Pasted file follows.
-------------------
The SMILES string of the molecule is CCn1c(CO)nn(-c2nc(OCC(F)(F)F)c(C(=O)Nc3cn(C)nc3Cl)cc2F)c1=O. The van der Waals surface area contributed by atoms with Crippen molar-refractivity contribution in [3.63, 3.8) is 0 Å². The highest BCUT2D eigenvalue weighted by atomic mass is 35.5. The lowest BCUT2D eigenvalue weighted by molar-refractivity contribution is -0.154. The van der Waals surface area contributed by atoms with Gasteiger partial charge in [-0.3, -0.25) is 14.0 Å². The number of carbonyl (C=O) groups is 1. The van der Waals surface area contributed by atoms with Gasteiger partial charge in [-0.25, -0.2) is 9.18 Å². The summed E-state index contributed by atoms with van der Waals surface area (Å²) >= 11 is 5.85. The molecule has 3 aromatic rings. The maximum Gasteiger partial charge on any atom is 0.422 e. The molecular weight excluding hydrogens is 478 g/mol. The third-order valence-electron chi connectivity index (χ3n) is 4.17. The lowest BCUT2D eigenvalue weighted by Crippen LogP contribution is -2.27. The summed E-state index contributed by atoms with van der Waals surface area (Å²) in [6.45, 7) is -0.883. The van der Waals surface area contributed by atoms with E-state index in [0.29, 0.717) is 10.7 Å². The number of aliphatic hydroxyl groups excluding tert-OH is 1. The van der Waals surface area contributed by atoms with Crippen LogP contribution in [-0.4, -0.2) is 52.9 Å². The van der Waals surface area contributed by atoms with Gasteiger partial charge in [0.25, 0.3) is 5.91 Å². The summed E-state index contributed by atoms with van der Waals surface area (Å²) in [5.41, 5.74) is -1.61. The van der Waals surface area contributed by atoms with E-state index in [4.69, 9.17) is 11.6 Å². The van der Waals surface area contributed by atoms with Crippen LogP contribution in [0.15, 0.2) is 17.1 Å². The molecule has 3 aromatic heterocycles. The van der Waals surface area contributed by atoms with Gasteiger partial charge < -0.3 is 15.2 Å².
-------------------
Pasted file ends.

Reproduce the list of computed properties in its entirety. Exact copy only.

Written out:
The SMILES string of the molecule is CCn1c(CO)nn(-c2nc(OCC(F)(F)F)c(C(=O)Nc3cn(C)nc3Cl)cc2F)c1=O. The van der Waals surface area contributed by atoms with Crippen molar-refractivity contribution in [3.63, 3.8) is 0 Å². The highest BCUT2D eigenvalue weighted by atomic mass is 35.5. The lowest BCUT2D eigenvalue weighted by molar-refractivity contribution is -0.154. The van der Waals surface area contributed by atoms with Gasteiger partial charge in [-0.3, -0.25) is 14.0 Å². The number of carbonyl (C=O) groups is 1. The van der Waals surface area contributed by atoms with Gasteiger partial charge in [-0.25, -0.2) is 9.18 Å². The summed E-state index contributed by atoms with van der Waals surface area (Å²) >= 11 is 5.85. The molecule has 3 aromatic rings. The maximum Gasteiger partial charge on any atom is 0.422 e. The molecular weight excluding hydrogens is 478 g/mol. The third-order valence-electron chi connectivity index (χ3n) is 4.17. The lowest BCUT2D eigenvalue weighted by Crippen LogP contribution is -2.27. The summed E-state index contributed by atoms with van der Waals surface area (Å²) in [6.45, 7) is -0.883. The van der Waals surface area contributed by atoms with E-state index in [0.29, 0.717) is 10.7 Å². The number of aliphatic hydroxyl groups excluding tert-OH is 1. The van der Waals surface area contributed by atoms with Crippen LogP contribution in [-0.4, -0.2) is 52.9 Å². The van der Waals surface area contributed by atoms with Gasteiger partial charge in [0.25, 0.3) is 5.91 Å². The summed E-state index contributed by atoms with van der Waals surface area (Å²) in [5.41, 5.74) is -1.61. The van der Waals surface area contributed by atoms with E-state index in [4.69, 9.17) is 11.6 Å². The van der Waals surface area contributed by atoms with Crippen LogP contribution in [0.15, 0.2) is 17.1 Å². The molecule has 3 aromatic heterocycles. The van der Waals surface area contributed by atoms with Gasteiger partial charge < -0.3 is 15.2 Å².